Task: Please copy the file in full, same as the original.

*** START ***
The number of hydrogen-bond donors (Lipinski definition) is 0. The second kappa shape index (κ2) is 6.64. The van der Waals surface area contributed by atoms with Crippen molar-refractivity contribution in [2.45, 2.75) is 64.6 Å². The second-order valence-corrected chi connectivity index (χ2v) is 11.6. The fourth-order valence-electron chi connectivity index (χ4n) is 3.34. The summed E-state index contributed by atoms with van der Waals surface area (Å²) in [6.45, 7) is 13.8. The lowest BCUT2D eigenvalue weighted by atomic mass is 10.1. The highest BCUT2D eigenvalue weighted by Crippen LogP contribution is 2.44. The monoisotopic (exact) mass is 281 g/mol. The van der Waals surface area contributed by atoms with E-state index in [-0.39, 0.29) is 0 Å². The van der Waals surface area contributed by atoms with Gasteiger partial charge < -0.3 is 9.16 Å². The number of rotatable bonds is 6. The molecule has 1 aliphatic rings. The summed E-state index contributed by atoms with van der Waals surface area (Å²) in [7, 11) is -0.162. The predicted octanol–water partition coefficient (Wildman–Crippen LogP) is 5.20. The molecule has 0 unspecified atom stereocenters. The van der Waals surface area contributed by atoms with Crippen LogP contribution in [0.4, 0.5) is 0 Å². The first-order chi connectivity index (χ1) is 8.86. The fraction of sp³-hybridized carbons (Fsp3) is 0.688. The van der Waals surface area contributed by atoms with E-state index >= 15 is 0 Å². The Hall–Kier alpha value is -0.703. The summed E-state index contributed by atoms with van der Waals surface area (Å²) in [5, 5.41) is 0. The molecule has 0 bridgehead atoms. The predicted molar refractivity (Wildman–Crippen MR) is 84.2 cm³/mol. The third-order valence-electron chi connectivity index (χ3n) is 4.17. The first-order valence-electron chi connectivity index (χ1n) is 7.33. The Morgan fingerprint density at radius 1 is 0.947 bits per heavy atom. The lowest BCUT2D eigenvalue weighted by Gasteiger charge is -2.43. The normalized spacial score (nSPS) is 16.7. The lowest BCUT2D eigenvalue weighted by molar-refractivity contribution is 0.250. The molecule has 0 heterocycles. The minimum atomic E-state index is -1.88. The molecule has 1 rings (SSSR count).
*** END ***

The number of hydrogen-bond donors (Lipinski definition) is 0. The second kappa shape index (κ2) is 6.64. The van der Waals surface area contributed by atoms with Crippen molar-refractivity contribution in [2.45, 2.75) is 64.6 Å². The second-order valence-corrected chi connectivity index (χ2v) is 11.6. The fourth-order valence-electron chi connectivity index (χ4n) is 3.34. The summed E-state index contributed by atoms with van der Waals surface area (Å²) in [6.45, 7) is 13.8. The lowest BCUT2D eigenvalue weighted by atomic mass is 10.1. The highest BCUT2D eigenvalue weighted by Crippen LogP contribution is 2.44. The monoisotopic (exact) mass is 281 g/mol. The van der Waals surface area contributed by atoms with E-state index in [-0.39, 0.29) is 0 Å². The van der Waals surface area contributed by atoms with Gasteiger partial charge < -0.3 is 9.16 Å². The number of rotatable bonds is 6. The molecule has 1 aliphatic rings. The summed E-state index contributed by atoms with van der Waals surface area (Å²) in [7, 11) is -0.162. The predicted octanol–water partition coefficient (Wildman–Crippen LogP) is 5.20. The molecule has 0 unspecified atom stereocenters. The van der Waals surface area contributed by atoms with Crippen LogP contribution in [0.4, 0.5) is 0 Å². The first-order chi connectivity index (χ1) is 8.86. The fraction of sp³-hybridized carbons (Fsp3) is 0.688. The van der Waals surface area contributed by atoms with E-state index >= 15 is 0 Å². The Hall–Kier alpha value is -0.703. The summed E-state index contributed by atoms with van der Waals surface area (Å²) in [5, 5.41) is 0. The molecule has 0 bridgehead atoms. The predicted molar refractivity (Wildman–Crippen MR) is 84.2 cm³/mol. The third-order valence-electron chi connectivity index (χ3n) is 4.17. The first-order valence-electron chi connectivity index (χ1n) is 7.33. The Morgan fingerprint density at radius 1 is 0.947 bits per heavy atom. The lowest BCUT2D eigenvalue weighted by Gasteiger charge is -2.43. The normalized spacial score (nSPS) is 16.7. The lowest BCUT2D eigenvalue weighted by molar-refractivity contribution is 0.250. The molecule has 0 heterocycles. The minimum atomic E-state index is -1.88. The molecule has 1 rings (SSSR count).